Anyways, beyond this little spot that I’m calling the “nose”, the trail dove right back into the shady confines of the sheltered cliff-hugging path.
It steeply descended at first before making a final steep ascent towards the upper-middle section of Cascade d’Angon (see photo above).
As a testament to how slippery it became in this section, I actually managed to slip and fall on my back here despite holding onto the railings.
Luckily, my day pack broke my fall.
The Cascade d’Angon represented the end of our hike and the turnaround point.
It was difficult to get a clean look of the entire waterfall while en route to it given all the trees blocking the view.
Plus, the tendency of this waterfall to drop right into a very narrow gorge made it difficult to get clean looks of its relatively concealed base.
The net effect was that pictures didn’t do this waterfall justice as it always seemed to appear shorter than it really was.
From the very end of the trail, we could really feel the sense of vertigo as it was possible to peer up at the brink of the Cascade d’Angon while also peering down at the bottom of the falls.
It was almost appearing like it dropped into a hole though it was really just a tight alcove.
Further downstream, we could see another tier of that first waterfall joining the stream of this waterfall before the combined stream ultimately drained into the Lake d’Annecy.
Another thing worth noting about Cascade d’Angon was that we noticed there was a chain and rope above this impossibly narrow and slippery-looking ledge.
I believe the purpose of this was to make it possible to hang onto the rope-chain while precariously inching along the scary ledge to get right up to the waterfall and touch it!
As both Julie and I saw this, we thought whoever has done this must have a death wish!
Finally, I have to add that even though the signs indicated it was only about a 20-minute hike in each direction, I think that time table only pertained to just getting to the first waterfall.
It easily took us another 20-30 minutes of very slow and ginger walking (no thanks to the effects of rain and the resulting slippery surface) to go from the first waterfall to the second waterfall.
So all things considered, it took us about two hours for the entire out-and-back hike, including all the time taken to enjoy the scenery and take lots of photos.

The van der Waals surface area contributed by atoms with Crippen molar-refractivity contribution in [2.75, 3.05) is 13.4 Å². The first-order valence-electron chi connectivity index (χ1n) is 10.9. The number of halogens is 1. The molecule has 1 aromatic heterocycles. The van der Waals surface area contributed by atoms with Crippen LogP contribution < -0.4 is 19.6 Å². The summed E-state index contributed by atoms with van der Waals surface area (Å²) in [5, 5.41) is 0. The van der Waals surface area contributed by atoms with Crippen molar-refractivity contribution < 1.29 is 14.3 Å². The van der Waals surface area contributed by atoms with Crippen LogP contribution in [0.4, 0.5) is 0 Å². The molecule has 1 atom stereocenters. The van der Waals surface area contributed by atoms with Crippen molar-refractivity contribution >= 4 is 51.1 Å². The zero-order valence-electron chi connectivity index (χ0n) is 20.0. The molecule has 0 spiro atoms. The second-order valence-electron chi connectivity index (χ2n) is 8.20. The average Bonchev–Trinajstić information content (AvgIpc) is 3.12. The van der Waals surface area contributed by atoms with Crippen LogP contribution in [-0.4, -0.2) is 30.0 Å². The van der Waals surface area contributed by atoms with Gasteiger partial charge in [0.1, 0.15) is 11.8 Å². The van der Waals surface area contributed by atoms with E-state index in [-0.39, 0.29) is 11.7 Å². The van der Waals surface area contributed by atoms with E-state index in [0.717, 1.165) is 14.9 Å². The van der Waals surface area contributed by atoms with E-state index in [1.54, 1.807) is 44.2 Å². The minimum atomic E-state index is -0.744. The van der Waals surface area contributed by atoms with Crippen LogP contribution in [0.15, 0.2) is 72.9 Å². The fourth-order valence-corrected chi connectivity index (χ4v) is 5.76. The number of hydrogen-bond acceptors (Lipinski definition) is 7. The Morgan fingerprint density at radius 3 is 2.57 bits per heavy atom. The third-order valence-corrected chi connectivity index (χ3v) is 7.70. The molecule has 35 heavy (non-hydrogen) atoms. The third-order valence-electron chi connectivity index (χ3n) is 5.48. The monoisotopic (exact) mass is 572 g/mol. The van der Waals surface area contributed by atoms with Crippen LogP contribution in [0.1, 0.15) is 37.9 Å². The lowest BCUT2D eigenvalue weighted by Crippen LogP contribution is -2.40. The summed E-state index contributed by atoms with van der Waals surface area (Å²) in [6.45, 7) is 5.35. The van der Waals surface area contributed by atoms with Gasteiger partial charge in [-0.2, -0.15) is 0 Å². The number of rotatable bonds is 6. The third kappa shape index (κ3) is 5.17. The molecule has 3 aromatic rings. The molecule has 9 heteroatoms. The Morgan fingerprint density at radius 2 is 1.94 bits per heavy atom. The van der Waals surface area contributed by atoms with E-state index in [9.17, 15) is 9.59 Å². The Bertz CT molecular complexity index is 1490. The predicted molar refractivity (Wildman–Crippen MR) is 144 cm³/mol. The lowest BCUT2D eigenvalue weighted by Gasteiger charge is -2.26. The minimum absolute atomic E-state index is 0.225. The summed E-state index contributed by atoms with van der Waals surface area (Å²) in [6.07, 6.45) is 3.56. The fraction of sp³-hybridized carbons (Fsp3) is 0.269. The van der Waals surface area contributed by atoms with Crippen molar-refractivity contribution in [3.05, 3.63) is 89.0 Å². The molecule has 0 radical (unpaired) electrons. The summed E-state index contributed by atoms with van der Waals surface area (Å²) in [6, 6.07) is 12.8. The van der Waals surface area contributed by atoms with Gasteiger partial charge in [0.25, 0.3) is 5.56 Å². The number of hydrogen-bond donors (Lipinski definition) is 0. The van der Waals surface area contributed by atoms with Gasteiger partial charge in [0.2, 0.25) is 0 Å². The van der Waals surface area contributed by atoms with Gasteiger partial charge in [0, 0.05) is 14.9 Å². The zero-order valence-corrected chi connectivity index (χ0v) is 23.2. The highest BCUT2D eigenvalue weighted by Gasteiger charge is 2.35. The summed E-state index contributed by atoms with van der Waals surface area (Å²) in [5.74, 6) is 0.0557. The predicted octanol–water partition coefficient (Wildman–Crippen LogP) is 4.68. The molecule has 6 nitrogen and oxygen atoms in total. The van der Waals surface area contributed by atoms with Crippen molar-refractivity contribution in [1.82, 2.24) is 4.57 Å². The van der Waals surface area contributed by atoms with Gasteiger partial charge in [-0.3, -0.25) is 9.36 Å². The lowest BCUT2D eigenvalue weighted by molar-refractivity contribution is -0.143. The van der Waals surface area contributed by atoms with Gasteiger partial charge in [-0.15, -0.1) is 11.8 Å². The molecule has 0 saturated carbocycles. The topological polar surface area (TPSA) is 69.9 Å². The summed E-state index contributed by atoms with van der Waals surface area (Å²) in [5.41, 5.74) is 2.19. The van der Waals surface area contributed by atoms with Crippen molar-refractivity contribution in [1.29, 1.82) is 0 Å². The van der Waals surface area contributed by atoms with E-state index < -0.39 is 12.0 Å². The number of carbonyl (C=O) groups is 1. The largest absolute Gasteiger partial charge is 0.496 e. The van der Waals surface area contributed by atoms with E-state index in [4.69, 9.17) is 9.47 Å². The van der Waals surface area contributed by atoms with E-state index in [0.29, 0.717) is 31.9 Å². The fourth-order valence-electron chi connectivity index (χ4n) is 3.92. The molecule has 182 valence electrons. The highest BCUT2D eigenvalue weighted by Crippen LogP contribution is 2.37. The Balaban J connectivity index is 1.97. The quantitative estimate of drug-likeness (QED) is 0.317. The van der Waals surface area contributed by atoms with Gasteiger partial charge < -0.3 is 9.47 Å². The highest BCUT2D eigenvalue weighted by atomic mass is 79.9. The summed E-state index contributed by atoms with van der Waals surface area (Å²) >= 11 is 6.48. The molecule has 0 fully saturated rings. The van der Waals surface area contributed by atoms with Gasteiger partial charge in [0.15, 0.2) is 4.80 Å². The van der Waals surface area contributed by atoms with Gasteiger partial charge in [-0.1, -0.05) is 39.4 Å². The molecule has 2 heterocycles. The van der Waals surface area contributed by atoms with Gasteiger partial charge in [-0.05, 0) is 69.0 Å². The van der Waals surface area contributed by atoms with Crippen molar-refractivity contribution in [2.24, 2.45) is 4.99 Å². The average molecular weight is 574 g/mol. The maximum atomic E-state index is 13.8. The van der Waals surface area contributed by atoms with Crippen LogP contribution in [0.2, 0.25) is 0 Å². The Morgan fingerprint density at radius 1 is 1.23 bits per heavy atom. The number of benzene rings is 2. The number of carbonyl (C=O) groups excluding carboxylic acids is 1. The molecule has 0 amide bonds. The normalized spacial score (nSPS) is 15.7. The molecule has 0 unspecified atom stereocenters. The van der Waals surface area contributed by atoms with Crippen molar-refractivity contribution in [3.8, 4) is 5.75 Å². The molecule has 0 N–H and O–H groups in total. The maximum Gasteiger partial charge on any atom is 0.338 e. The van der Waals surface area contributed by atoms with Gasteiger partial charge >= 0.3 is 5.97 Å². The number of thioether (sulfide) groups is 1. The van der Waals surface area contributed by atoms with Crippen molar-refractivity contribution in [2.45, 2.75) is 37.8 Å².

Cascade d’Angon resides near Annecy in the Hautes-Savoie department of the Auvergne-Rhone-Alpes province of France. For information or inquiries about the area as well as current conditions, visit their local tourism board website.
We’ll describe the driving directions to Cascade d’Angon from the town of Annecy since that was where we were staying.
From Annecy (or wherever you managed to find parking in the city, which was very difficult), we drove on D909 around the eastern side of Lake Annecy towards Talloires.
A few minutes past the village of Clos Don Jean, we then took the D42 road for 3km as it ascended towards the village of Vèrel.
At the 3km point (before reaching the village), we looked for a rather small sign telling you to turn right for Cascade d’Angon.
There’s a pullout area there for parking the car right next to some multi-use basketball court as well as at where the signs indicated this spot was “La Pirraz”.
The trail begins a few paces in front of both the car park and basketball court.
The drive from Old Annecy took us slightly over a half-hour.
For geographical context, Annecy was 42km (under an hour drive) south of Geneva, 107km (under 90 minutes drive) north of Grenoble, and 148km (90-120 minutes drive) east of Lyon. The city of Lyon was 466km or at least 4.5 hours by car from Paris.
However, we used the very fast and efficient TGV (high speed train or le train a grande vitesse), which wound up taking around 3 hours to cover this stretch between the two major cities.